Shepherding is one of the oldest professions known. It dates back to 10,000 BC. Shepherding was considered lowly work. It’s dirty, dusty work with long hours. Shepherds didn’t need a lot of education and they had little power. For God to be our shepherd is an act of humility. God choses to serve and care for us out of love.

Shepherds care for sheep in flocks. That’s why God gives us the Church. The Church is our herd. Sheep instinctively know there’s strength in numbers. Sheep prevail through community-based survival. Sure, the flock can give you the odd parasite or infection, but the benefits out-weigh the risks. Our Good Shepherd doesn’t isolate us from the fold. He can watch over us better as a group. At the same time, attentive shepherds know each of their sheep individually. He knows their names. He knows when Lambert wants to romp; when Woolly is sick; when Nan is about to give birth, when Sassafras is being stubborn, when Stormy is up to no good, when Creampuff is wandering away, and when Butt-head is causing problems. Our good shepherd knows each of us, our personalities, our needs, our desires, our troubles and our temptations. He loves us regardless. Shepherds also know which sheep are vulnerable – the babies, the elderly, the sick, the depressed. He keeps special watch over these, tending to their wounds, carrying them if needed, nursing them to health. He also knows that while lambs start out very cute, they grow up to be, well, not so cute. Our Good Shepherd loves the innocence of the young, but he knows that will change, we will learn to nip, become willful and wander. The Good Shepherd continues to guide us. He is especially attentive to those who are new to the flock, because they need extra nourishment, they need to grow, they need to learn what’s expected. But he talks to each of his sheep every day with gestures of love. We all matter to him. When sheep are nourished and well watered, they experience less stress. They’re happier and the whole flock is happier. The shepherd provides the nourishment for us but we need to get to the trough.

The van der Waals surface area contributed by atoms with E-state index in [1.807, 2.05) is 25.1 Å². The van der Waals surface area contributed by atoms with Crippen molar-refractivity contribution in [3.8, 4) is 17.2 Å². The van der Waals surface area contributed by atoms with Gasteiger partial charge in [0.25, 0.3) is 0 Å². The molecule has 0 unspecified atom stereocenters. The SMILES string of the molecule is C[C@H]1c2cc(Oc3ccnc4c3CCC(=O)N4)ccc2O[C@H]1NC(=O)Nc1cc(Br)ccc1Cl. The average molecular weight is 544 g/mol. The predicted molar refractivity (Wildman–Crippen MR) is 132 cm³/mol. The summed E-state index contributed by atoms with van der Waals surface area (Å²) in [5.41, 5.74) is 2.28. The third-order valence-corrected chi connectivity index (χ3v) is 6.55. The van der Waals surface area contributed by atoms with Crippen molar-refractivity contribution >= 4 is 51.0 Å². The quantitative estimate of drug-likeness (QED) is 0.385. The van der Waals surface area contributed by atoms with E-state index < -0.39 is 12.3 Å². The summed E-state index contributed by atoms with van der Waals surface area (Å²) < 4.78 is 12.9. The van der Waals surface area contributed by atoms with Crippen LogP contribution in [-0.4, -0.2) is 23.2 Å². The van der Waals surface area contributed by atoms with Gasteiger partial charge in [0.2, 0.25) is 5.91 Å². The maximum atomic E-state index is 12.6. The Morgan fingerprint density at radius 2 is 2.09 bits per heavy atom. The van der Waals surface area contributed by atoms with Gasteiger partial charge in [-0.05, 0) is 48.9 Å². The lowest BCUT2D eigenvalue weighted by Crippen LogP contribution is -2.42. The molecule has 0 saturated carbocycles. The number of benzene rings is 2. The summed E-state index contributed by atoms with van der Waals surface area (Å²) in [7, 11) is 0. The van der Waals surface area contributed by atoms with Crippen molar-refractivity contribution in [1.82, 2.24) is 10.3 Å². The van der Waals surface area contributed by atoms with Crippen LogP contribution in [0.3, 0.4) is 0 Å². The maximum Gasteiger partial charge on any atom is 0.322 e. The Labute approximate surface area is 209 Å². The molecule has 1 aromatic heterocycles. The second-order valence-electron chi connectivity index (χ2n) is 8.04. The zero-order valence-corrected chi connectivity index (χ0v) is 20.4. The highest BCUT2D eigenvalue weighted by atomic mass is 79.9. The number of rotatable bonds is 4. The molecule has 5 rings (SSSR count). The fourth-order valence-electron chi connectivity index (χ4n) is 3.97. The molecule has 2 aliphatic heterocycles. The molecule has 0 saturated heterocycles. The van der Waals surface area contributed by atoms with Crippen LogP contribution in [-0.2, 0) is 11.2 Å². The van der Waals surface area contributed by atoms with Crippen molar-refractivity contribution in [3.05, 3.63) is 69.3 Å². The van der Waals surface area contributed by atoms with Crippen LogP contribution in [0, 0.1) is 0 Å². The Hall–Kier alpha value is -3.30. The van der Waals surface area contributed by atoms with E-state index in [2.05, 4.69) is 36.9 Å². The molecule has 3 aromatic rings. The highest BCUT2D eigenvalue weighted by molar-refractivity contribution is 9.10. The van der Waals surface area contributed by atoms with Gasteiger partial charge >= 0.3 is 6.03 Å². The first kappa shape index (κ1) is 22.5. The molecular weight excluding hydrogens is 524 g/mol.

An interesting thing about shepherds is that they often lead the flock from the back. Predators are most likely to pick off the young, the old or the sick sheep trailing behind the others. The shepherd stays back where he can protect them and where he can see everything that’s going on. Often, we can’t see the shepherd. We think he should be out front blazing the way and showing us exactly where to go. We feel lost and confused because we think we’re on our own. That the shepherd doesn’t care. He’s left us to our own devices. That is never true. We may not see him but he’s still with us, leading from behind.